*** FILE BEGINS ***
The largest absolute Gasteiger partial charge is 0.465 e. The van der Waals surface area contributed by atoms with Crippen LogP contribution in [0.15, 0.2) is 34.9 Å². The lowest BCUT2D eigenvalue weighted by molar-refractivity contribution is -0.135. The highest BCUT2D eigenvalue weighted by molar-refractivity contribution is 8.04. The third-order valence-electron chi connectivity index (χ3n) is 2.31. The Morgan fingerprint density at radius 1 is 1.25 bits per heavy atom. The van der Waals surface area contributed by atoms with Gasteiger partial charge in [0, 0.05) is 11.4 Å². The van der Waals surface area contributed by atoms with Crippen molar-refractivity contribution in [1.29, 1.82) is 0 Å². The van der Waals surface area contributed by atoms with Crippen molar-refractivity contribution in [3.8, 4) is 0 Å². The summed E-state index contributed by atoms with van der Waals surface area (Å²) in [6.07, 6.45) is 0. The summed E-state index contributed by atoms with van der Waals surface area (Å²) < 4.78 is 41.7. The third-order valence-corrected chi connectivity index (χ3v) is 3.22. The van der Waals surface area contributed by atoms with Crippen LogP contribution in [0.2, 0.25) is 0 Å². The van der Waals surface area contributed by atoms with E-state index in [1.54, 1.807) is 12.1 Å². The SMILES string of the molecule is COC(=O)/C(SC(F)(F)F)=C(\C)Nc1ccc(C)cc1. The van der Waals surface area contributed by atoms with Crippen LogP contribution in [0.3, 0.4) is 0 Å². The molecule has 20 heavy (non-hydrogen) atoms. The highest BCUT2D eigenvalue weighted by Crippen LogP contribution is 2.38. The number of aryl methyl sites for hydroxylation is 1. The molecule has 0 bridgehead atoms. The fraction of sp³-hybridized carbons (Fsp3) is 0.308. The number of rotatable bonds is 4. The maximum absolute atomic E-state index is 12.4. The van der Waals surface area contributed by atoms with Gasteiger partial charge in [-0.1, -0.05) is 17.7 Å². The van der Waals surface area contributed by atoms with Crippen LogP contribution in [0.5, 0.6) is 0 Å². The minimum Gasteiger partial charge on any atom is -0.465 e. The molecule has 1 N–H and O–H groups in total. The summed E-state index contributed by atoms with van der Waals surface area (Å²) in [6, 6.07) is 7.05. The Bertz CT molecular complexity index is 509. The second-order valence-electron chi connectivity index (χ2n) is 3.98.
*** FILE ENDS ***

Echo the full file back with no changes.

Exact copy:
The largest absolute Gasteiger partial charge is 0.465 e. The van der Waals surface area contributed by atoms with Crippen LogP contribution in [0.15, 0.2) is 34.9 Å². The lowest BCUT2D eigenvalue weighted by molar-refractivity contribution is -0.135. The highest BCUT2D eigenvalue weighted by molar-refractivity contribution is 8.04. The third-order valence-electron chi connectivity index (χ3n) is 2.31. The Morgan fingerprint density at radius 1 is 1.25 bits per heavy atom. The van der Waals surface area contributed by atoms with Gasteiger partial charge in [0, 0.05) is 11.4 Å². The van der Waals surface area contributed by atoms with Crippen molar-refractivity contribution in [1.29, 1.82) is 0 Å². The van der Waals surface area contributed by atoms with Crippen molar-refractivity contribution in [3.8, 4) is 0 Å². The summed E-state index contributed by atoms with van der Waals surface area (Å²) in [6.07, 6.45) is 0. The summed E-state index contributed by atoms with van der Waals surface area (Å²) < 4.78 is 41.7. The third-order valence-corrected chi connectivity index (χ3v) is 3.22. The van der Waals surface area contributed by atoms with Crippen LogP contribution in [0.2, 0.25) is 0 Å². The van der Waals surface area contributed by atoms with E-state index in [1.54, 1.807) is 12.1 Å². The SMILES string of the molecule is COC(=O)/C(SC(F)(F)F)=C(\C)Nc1ccc(C)cc1. The van der Waals surface area contributed by atoms with Crippen LogP contribution in [0.3, 0.4) is 0 Å². The molecule has 20 heavy (non-hydrogen) atoms. The highest BCUT2D eigenvalue weighted by Crippen LogP contribution is 2.38. The number of aryl methyl sites for hydroxylation is 1. The molecule has 0 bridgehead atoms. The fraction of sp³-hybridized carbons (Fsp3) is 0.308. The number of rotatable bonds is 4. The maximum absolute atomic E-state index is 12.4. The van der Waals surface area contributed by atoms with Gasteiger partial charge in [-0.1, -0.05) is 17.7 Å². The van der Waals surface area contributed by atoms with Crippen LogP contribution in [0.5, 0.6) is 0 Å². The minimum Gasteiger partial charge on any atom is -0.465 e. The molecule has 1 N–H and O–H groups in total. The summed E-state index contributed by atoms with van der Waals surface area (Å²) in [6, 6.07) is 7.05. The Bertz CT molecular complexity index is 509. The second-order valence-electron chi connectivity index (χ2n) is 3.98.